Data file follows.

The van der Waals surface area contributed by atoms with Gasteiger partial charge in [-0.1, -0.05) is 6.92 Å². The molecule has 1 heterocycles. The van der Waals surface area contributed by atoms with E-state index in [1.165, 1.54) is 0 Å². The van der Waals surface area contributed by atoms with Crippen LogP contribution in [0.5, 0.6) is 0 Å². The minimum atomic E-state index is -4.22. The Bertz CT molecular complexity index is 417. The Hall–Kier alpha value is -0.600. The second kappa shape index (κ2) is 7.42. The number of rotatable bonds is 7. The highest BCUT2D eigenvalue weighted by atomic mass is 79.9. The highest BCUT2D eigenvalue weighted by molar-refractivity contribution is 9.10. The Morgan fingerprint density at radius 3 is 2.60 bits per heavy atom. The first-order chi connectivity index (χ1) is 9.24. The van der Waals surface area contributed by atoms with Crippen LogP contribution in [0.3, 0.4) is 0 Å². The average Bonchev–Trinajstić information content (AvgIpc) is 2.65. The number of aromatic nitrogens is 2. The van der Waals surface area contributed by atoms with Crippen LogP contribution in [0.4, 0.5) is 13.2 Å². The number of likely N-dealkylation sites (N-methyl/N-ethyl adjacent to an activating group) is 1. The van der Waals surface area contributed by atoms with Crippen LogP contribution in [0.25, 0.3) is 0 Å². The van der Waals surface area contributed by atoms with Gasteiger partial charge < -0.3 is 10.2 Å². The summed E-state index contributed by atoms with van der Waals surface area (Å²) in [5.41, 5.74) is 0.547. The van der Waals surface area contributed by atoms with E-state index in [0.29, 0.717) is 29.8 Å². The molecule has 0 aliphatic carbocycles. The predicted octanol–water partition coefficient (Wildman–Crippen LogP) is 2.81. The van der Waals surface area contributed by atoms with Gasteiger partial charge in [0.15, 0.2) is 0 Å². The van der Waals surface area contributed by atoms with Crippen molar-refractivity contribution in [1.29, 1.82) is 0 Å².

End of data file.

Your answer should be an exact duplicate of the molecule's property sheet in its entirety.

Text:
The van der Waals surface area contributed by atoms with Gasteiger partial charge in [-0.1, -0.05) is 6.92 Å². The molecule has 1 heterocycles. The van der Waals surface area contributed by atoms with E-state index in [1.165, 1.54) is 0 Å². The van der Waals surface area contributed by atoms with Crippen LogP contribution in [0.5, 0.6) is 0 Å². The minimum atomic E-state index is -4.22. The Bertz CT molecular complexity index is 417. The Hall–Kier alpha value is -0.600. The second kappa shape index (κ2) is 7.42. The number of rotatable bonds is 7. The highest BCUT2D eigenvalue weighted by atomic mass is 79.9. The highest BCUT2D eigenvalue weighted by molar-refractivity contribution is 9.10. The Morgan fingerprint density at radius 3 is 2.60 bits per heavy atom. The first-order chi connectivity index (χ1) is 9.24. The van der Waals surface area contributed by atoms with Crippen LogP contribution in [0.3, 0.4) is 0 Å². The average Bonchev–Trinajstić information content (AvgIpc) is 2.65. The number of aromatic nitrogens is 2. The van der Waals surface area contributed by atoms with Crippen LogP contribution in [0.4, 0.5) is 13.2 Å². The number of likely N-dealkylation sites (N-methyl/N-ethyl adjacent to an activating group) is 1. The van der Waals surface area contributed by atoms with Crippen LogP contribution in [0.25, 0.3) is 0 Å². The van der Waals surface area contributed by atoms with Gasteiger partial charge < -0.3 is 10.2 Å². The summed E-state index contributed by atoms with van der Waals surface area (Å²) in [5.41, 5.74) is 0.547. The van der Waals surface area contributed by atoms with E-state index in [0.29, 0.717) is 29.8 Å². The molecule has 0 aliphatic carbocycles. The predicted octanol–water partition coefficient (Wildman–Crippen LogP) is 2.81. The van der Waals surface area contributed by atoms with Gasteiger partial charge in [0.15, 0.2) is 0 Å². The van der Waals surface area contributed by atoms with Crippen molar-refractivity contribution in [1.29, 1.82) is 0 Å².